While they had energy and goodwill to spare, they had absolutely no idea what they were doing. They had only dug three inches beneath the surface–understandable considering the only digging tools they had were flimsy hand trowels, spoons, and a snow shovel. The plants they’d placed were doomed before they hit the dirt, because plants require at least 8 inches of friable soil to establish the kind of root structure that allow them to collect and hold the water and fertilizer necessary for survival.

The group’s leader readily admitted that nobody had any gardening knowledge and that no one had bothered to do any research on it. Anyway, they were, as he put it, making a statement.

Worse still, they were taking a perverse pride in their own incompetence: in an interview with CITY TV’s Adam Vaughn several days before, this same leader had bragged that they were using spoons instead of shovels. It is one thing to play the underdog, and the left is certainly experienced at so doing. It is quite another to sabotage one’s own goals with willful and avoidable ignorance. It is also inexcusable when it is practiced by otherwise intelligent and thoughtful people, as these guerilla gardeners were. I suspect that there were, on average, more university degrees on that neglected lot on Queen Street than there are in most corporate board rooms today. Their ignorance, then, wasn’t noble or dignified. It was pathetic and self-defeating.

I imagine that, if this project were being carried out by the right, it would have gone much differently. They would have arrived with a virtual armory of shovels, picks, axes, and saws. They would have secured the delivery of a fresh batch of topsoil as well as the dump truck needed to haul away the rocks, glass and other debris. They would have fed their volunteers, entertained them with music, and perhaps even obtained corporate sponsorship in order to attract more attention. The finished product would have been beautiful but, more importantly, equipped to survive. If I can say anything good about this country’s and indeed the Western world’s amorphous coalition of conservative forces, it is that they get things done. I may note agree with what they’re trying to accomplish but I do admire what my conservative grandfather would call their “stick-to-it-iveness”.

In hindsight, I should have been able to see this train wreck coming. When we first arrived they handed us a pamphlet that, in theory, described what they were trying to accomplish. But the practical knowledge these pamphlets contained was, as discussed above, incomplete at best and incompetent at worst. It was, instead, a thinly veiled attempt at placing a neo-Marxist spin on gardening. Take, for example, this passage from Eye Magazine’s Nicole Cohen:

Night falls on Grange Park on a cool Sunday in late spring and a small band of urban guerrillas embarks on its first operation of the summer. Their mission: to sow the seeds of a green revolution. Henry Martinuk wears a navy blue bandana, tied pirate-style. He crouches in the shadows and pushes some stones aside with his hands. With a quick glance over his shoulder, he plunges his trowel into the soil and drops a columbine plant in the shallow hole. This summer, Martinuk and other guerrilla gardeners will continue to liberate drab spaces, vandalizing the city with nature.

All the standard neo-Marxist jargon is present here – vandalize, revolution, arsenal, liberate, and so forth – and it’s clear that these guerilla gardeners are more interested in being perceived as rebellious by someone–the state, the “man”, or other figures of authority–than actually growing plants.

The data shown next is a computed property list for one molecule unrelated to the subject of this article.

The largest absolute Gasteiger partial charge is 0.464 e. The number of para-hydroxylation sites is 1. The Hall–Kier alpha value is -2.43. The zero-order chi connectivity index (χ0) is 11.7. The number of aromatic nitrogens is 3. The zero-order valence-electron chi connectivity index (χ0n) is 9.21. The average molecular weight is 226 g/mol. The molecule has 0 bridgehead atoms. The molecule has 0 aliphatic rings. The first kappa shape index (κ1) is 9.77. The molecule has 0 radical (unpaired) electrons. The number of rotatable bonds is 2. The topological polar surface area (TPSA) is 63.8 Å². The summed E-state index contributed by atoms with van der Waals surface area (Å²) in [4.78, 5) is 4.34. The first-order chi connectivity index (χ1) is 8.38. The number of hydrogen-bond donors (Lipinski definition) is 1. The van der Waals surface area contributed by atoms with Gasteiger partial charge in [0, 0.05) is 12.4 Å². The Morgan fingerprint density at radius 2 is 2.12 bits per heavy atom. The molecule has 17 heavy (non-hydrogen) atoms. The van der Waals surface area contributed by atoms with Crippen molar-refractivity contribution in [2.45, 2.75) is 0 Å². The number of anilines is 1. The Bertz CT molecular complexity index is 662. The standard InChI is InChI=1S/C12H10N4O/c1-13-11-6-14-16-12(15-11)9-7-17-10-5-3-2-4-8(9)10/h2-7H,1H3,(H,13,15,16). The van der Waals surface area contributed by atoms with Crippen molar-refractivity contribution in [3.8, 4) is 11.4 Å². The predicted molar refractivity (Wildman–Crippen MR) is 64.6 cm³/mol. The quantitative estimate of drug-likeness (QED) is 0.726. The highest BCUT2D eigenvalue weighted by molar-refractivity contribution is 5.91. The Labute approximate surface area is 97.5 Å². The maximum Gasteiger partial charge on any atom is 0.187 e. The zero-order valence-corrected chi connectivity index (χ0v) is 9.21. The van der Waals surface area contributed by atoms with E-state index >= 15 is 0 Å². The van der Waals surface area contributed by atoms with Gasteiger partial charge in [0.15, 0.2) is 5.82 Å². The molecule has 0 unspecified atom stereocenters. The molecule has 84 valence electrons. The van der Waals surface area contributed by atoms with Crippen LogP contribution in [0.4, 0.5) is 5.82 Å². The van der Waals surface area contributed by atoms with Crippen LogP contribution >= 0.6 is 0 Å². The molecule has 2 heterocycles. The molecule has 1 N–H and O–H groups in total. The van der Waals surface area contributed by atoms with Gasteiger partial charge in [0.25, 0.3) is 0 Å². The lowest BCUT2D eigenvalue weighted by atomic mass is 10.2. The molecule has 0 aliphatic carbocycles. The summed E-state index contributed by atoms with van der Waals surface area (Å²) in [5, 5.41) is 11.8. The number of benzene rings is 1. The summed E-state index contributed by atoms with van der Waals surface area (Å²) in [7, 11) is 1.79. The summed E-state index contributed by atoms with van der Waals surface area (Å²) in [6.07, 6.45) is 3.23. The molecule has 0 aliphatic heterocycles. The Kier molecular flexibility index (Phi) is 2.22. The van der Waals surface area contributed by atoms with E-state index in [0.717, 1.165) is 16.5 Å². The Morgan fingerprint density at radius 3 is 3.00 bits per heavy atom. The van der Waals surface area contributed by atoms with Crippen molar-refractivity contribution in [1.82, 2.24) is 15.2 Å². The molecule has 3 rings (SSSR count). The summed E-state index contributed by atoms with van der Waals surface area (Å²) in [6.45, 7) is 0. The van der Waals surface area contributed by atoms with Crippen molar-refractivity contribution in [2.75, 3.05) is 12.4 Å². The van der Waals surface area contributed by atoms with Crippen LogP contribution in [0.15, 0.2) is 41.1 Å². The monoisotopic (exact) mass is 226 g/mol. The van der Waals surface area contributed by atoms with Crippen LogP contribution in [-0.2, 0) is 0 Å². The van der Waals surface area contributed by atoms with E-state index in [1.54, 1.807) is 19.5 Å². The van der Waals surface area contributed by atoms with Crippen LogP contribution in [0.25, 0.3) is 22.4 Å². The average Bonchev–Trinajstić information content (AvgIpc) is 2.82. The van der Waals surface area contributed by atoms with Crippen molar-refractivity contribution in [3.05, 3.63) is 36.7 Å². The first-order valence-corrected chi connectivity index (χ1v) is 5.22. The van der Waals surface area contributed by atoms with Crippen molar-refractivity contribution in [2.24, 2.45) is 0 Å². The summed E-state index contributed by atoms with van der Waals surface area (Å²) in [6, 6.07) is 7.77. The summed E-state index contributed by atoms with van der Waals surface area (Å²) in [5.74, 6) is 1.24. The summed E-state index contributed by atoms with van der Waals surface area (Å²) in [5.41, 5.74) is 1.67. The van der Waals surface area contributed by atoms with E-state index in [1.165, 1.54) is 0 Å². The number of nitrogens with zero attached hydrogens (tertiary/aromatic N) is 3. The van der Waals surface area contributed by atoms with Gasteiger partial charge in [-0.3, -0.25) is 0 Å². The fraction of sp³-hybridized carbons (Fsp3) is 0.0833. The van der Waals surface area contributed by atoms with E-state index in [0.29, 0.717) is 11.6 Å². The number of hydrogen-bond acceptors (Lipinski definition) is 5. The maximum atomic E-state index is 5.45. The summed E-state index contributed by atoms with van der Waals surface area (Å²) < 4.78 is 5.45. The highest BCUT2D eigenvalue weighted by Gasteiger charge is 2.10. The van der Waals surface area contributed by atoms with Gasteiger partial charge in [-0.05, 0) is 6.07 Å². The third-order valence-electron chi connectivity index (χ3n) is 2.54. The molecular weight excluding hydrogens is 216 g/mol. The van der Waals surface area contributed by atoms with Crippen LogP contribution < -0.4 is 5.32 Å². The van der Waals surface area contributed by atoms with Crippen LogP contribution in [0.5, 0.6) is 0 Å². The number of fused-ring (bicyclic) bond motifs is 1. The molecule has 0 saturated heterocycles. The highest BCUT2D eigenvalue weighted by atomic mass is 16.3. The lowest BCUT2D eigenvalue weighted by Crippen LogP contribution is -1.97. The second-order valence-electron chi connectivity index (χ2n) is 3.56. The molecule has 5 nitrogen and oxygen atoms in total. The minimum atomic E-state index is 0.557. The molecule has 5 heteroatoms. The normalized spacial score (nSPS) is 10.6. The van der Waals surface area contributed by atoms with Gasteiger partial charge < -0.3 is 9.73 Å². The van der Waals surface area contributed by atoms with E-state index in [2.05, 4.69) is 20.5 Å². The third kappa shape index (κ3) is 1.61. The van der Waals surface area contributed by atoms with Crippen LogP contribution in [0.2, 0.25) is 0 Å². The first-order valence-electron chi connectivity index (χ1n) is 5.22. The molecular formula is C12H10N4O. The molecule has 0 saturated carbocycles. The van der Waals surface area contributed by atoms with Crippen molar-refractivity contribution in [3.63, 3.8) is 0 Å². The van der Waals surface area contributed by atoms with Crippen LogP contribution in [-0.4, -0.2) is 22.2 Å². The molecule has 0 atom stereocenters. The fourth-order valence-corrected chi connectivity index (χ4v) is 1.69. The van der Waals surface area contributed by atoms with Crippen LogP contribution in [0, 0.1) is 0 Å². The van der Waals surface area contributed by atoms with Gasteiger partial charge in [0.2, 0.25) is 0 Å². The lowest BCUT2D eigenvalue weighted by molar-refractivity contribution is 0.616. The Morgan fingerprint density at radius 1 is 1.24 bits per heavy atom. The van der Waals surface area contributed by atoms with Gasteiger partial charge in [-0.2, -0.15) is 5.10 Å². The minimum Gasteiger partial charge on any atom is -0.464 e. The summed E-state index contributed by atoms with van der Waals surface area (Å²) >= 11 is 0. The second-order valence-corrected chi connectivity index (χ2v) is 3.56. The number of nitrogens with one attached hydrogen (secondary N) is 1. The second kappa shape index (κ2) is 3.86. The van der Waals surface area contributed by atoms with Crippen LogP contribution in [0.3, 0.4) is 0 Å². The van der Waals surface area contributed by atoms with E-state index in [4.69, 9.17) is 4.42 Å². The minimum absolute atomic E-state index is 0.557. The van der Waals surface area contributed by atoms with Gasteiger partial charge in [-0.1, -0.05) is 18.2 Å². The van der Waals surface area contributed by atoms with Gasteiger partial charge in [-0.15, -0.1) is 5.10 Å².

The guerilla gardeners would, I suspect, level at me the accusation that I don’t “get” what they’re doing. They would be completely correct. I don’t understand the point of putting flowers into the ground, however well-meaning and principled the planters may be, if they’re not committed to doing it properly and getting results. I don’t understand why they would, in the future, expect people to devote their free time to a project that is doomed, not because of some oppressive external force but rather because of their own incompetence.

By the way, I returned later that same Sunday, ostensibly to buy some ginger for dinner at a nearby green-grocer but also to check back on the work they’d done. I discovered that they had left the soil screener we built for them on the side of Queen Street like a piece of unwanted garbage. That, to me, said it all. We’d provided them with the tools and the knowledge that they needed, and they had dismissed us with a flick of their collective hand.

This is a sad but familiar theme for movements of the left. They are rarely short on ideas, and a lot of their ideas are pretty damn good. Their idea here – to build gardens and create a sense of communal ownership – represents the best qualities of social-democratic thinking. But they lacked, as the left often does, both the expertise and the commitment to see their project through. Good ideas, like plants, are not immediately self-sustaining, and they can’t draw the sustenance that they need to survive from good intentions. The plants that these revolutionaries put into the ground that Sunday are already failing. It’s a shame, both because the idea of guerrilla gardening is interesting and relevant and because, with some planning and execution, those plants could have survived. Instead, they don’t stand a chance. Neither, I’m afraid, does the guerrilla gardening movement.

Toronto, June 4th – 1929 w.


  • Max Fawcett

    Max Fawcett is the former editor of the Chetwynd Echo, a weekly newspaper in the small northern town of Chetwynd, B.C. He currently lives in Edmonton, and works as the managing editor of Alberta Venture Magazine.